DH: In late 2018, I was honored to be asked to drop the puck at a Toronto Marlie's hockey game, and I was part of a smoke/CO Alarm education campaign with one of my original all-star hockey heroes and two of our current star players!
LB:Wow! What a year. Is there anything you’d like to add?
DH: It has been an unbelievable, amazing and rewarding year–and a real career topper as I enter my 30th year of service. Thank you NFPA–for the honor, the amazing support over the years, for giving Canada Laura King, [NFPA Canada Public Education Representative]and sending me on my first trip to Las Vegas; I got to see the Grand Canyon and gained a first-hand appreciation of the world famous "What happens in Vegas, stays in Vegas!" tag line.
Last week, flames ripped through Southside Christian Childcare in Louisville, Kentucky. According tonews reports, the employees were able to get all of the children out and into a nearby Home Depot building while firefighters fought the flames.
The fire departmentcredited the employees with saving the children’s lives and stated that the child-care organization’s leadership and accountability are a reflection of a well-practiced fireescape plan.
“The police department’s message is ‘Don’t drink and drive.’ Our message is to have a fire safety plan,” said Jefferson County Fire spokesman Jordan Yuodis earlier this week. “Today is a good example of a fire escape plan and it saved lives.”
All employees received a certificate of appreciation. The cause of the fire is under investigation.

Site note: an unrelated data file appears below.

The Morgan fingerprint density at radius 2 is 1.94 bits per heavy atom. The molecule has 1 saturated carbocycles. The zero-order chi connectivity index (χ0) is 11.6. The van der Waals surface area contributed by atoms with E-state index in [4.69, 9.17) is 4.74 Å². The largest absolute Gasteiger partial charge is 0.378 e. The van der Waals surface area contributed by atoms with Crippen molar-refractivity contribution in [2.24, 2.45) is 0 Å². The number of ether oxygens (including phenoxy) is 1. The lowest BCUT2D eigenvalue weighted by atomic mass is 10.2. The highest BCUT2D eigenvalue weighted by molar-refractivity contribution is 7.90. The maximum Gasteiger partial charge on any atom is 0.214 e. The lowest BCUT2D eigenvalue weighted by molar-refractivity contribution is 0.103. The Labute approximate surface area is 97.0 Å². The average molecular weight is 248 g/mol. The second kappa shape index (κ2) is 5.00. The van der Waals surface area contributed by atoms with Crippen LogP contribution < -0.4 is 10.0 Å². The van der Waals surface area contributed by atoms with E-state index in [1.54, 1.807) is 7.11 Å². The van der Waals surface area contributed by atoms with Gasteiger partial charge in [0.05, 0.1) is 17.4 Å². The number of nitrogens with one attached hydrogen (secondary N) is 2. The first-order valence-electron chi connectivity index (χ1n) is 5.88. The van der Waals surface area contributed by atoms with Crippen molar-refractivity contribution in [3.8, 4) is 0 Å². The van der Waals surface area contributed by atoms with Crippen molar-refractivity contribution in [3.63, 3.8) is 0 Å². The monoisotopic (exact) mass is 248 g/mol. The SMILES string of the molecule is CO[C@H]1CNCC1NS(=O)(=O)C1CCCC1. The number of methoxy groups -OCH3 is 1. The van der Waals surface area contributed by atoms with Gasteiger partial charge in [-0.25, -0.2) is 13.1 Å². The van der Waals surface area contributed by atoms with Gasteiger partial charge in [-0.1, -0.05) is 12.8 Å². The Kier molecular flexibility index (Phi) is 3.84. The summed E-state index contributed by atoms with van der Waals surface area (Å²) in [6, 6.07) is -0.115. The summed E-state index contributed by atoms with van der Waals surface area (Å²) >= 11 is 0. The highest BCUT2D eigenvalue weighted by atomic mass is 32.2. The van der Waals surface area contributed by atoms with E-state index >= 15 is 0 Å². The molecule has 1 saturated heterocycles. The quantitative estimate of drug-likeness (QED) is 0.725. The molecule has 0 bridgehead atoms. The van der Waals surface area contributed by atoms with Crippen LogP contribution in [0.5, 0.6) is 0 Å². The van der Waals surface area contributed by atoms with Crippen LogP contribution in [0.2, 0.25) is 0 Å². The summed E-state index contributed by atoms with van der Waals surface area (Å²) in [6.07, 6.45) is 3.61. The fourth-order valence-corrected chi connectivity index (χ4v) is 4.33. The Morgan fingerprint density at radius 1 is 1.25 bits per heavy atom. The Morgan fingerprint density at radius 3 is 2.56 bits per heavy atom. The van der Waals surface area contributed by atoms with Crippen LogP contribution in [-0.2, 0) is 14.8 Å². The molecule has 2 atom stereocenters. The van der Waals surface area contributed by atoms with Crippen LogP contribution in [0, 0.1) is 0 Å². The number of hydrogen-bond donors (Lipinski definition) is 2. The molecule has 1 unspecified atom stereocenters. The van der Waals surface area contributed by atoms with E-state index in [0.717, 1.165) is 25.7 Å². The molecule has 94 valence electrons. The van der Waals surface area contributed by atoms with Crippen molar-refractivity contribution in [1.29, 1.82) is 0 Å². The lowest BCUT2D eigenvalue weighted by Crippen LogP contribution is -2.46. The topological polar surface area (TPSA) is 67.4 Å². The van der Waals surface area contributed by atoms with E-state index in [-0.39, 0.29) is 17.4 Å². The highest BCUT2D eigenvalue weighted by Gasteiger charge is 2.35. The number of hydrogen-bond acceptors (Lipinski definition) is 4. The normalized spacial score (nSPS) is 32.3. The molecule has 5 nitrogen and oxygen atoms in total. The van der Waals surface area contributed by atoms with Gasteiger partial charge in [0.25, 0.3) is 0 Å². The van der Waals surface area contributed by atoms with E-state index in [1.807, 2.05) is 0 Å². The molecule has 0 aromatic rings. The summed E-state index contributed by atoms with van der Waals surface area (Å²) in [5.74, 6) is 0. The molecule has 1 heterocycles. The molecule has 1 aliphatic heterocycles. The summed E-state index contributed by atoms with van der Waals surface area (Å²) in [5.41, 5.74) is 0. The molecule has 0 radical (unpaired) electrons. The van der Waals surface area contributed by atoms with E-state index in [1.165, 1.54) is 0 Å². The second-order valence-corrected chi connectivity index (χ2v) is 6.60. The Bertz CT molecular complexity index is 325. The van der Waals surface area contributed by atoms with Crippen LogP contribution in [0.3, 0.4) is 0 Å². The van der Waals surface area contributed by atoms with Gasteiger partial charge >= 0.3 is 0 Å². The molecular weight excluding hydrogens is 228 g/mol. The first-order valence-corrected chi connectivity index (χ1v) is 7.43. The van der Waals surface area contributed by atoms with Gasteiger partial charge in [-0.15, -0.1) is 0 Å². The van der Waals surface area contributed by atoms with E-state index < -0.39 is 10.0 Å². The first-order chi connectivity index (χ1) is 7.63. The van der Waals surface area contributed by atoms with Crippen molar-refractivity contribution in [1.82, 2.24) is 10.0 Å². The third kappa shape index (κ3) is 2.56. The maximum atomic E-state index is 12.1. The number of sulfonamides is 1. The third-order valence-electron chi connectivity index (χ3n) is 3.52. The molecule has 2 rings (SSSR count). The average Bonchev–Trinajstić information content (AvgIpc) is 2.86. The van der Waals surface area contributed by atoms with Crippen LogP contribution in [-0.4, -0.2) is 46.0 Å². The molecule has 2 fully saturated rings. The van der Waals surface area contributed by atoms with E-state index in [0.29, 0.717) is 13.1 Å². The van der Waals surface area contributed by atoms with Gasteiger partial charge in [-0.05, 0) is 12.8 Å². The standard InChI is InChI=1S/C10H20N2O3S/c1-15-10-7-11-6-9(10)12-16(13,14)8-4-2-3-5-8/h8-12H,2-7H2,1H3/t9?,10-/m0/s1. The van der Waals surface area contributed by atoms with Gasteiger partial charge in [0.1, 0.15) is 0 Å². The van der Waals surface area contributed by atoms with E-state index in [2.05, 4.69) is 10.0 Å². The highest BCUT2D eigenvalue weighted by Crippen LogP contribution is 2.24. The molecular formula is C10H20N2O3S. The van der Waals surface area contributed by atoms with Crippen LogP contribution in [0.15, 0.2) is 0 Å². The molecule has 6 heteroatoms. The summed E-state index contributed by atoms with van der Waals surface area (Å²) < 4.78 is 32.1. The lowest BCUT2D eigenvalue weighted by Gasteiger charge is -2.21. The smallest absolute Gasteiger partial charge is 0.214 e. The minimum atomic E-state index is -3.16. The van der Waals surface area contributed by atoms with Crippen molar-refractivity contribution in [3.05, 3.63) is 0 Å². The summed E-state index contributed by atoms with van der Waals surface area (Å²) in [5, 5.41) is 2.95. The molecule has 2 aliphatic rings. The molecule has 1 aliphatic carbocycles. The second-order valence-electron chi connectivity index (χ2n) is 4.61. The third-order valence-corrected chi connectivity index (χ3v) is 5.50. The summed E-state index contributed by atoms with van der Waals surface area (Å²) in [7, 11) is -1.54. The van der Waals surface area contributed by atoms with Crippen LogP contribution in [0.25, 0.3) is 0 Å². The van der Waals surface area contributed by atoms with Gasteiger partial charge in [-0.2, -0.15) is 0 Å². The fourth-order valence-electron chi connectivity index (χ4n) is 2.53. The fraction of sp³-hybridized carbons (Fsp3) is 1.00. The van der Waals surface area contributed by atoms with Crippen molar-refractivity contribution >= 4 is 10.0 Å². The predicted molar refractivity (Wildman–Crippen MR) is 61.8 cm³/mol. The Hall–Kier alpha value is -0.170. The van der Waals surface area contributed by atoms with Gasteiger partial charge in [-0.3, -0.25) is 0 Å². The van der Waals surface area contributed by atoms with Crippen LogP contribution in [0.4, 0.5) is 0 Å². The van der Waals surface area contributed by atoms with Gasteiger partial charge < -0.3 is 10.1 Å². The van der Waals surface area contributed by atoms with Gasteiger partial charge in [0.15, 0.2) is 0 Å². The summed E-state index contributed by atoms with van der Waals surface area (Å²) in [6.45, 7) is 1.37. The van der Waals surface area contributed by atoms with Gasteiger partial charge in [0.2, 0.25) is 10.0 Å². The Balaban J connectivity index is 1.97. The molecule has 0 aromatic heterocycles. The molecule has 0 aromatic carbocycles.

As the old saying goes, everything is bigger in Texas! In December, Operation Save a Life worked with Dallas Fire and Rescue to reach at-risk homes with smoke alarm installations. At the after-school event held in the Dallas area, families were able to sign up to have their smoke alarms checked and new ones installed if they needed them. As always, Sparky entertained the kids with his manymusic videos and educational videos.This event was a great ending to 2018 but more so a big beginning for the Public Education Division at Dallas Fire and Rescue. This year the educators are out getting training, redesigning plans, and reaching more audiences. Fire marshals and educators across Texas will be attending theNorth Texas FireMarshal Association Conferencein the coming weeks. They will be learning abouteducational messaging,the latest technology updates, and how to stay current. It might only be January but Texas is heating up with all the fire prevention activities that are kicking off 2019.
Electronic cigarettes, powered by lithium-ion batteries, have ignited or exploded, resulting in severe injuries, including third degree burns, lacerations and loss of body parts. According to astudy by George Mason University, injuries have been underestimated by federal agencies. A new report, published inTobacco Control, found that there are far more e-cigarette explosions and burn injuries in the United States than past reports estimated.
Data from the U.S. Consumer Product Safety Commission found an estimated 2,035 emergency department visits from e-cigarette explosions and burn injuries from 2015 to 2017, which is thought to be an underestimate since not all of the injured seek medical treatment.
The report warns that users and bystanders risk serious bodily injury from unregulated e-cigarette batteries exploding.